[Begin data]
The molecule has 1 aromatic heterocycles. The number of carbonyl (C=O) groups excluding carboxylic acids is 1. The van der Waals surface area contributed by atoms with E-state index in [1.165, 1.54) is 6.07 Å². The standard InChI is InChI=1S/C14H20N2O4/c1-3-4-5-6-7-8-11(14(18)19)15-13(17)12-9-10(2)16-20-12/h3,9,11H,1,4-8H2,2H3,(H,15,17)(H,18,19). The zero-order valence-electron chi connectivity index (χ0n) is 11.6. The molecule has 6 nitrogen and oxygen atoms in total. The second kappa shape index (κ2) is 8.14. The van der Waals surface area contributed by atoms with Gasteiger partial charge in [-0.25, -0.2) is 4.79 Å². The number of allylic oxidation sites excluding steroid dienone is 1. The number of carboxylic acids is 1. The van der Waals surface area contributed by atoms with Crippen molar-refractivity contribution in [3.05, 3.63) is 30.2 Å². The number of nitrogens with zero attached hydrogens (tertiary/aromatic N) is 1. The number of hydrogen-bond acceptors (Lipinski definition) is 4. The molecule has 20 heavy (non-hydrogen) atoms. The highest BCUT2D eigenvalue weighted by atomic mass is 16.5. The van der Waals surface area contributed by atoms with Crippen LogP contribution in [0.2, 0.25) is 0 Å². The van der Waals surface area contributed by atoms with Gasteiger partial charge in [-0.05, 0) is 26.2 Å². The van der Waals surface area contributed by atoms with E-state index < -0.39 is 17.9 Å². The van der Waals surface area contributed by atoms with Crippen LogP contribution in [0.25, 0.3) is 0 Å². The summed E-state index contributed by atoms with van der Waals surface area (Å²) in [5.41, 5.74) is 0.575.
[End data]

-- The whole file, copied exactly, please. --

The molecule has 1 aromatic heterocycles. The number of carbonyl (C=O) groups excluding carboxylic acids is 1. The van der Waals surface area contributed by atoms with E-state index in [1.165, 1.54) is 6.07 Å². The standard InChI is InChI=1S/C14H20N2O4/c1-3-4-5-6-7-8-11(14(18)19)15-13(17)12-9-10(2)16-20-12/h3,9,11H,1,4-8H2,2H3,(H,15,17)(H,18,19). The zero-order valence-electron chi connectivity index (χ0n) is 11.6. The molecule has 6 nitrogen and oxygen atoms in total. The second kappa shape index (κ2) is 8.14. The van der Waals surface area contributed by atoms with Gasteiger partial charge in [-0.25, -0.2) is 4.79 Å². The number of allylic oxidation sites excluding steroid dienone is 1. The number of carboxylic acids is 1. The van der Waals surface area contributed by atoms with Crippen molar-refractivity contribution in [3.05, 3.63) is 30.2 Å². The number of nitrogens with zero attached hydrogens (tertiary/aromatic N) is 1. The number of hydrogen-bond acceptors (Lipinski definition) is 4. The molecule has 20 heavy (non-hydrogen) atoms. The highest BCUT2D eigenvalue weighted by atomic mass is 16.5. The van der Waals surface area contributed by atoms with Crippen LogP contribution in [0.2, 0.25) is 0 Å². The van der Waals surface area contributed by atoms with Gasteiger partial charge in [-0.05, 0) is 26.2 Å². The van der Waals surface area contributed by atoms with E-state index < -0.39 is 17.9 Å². The van der Waals surface area contributed by atoms with Crippen LogP contribution in [0.25, 0.3) is 0 Å². The summed E-state index contributed by atoms with van der Waals surface area (Å²) in [5.41, 5.74) is 0.575.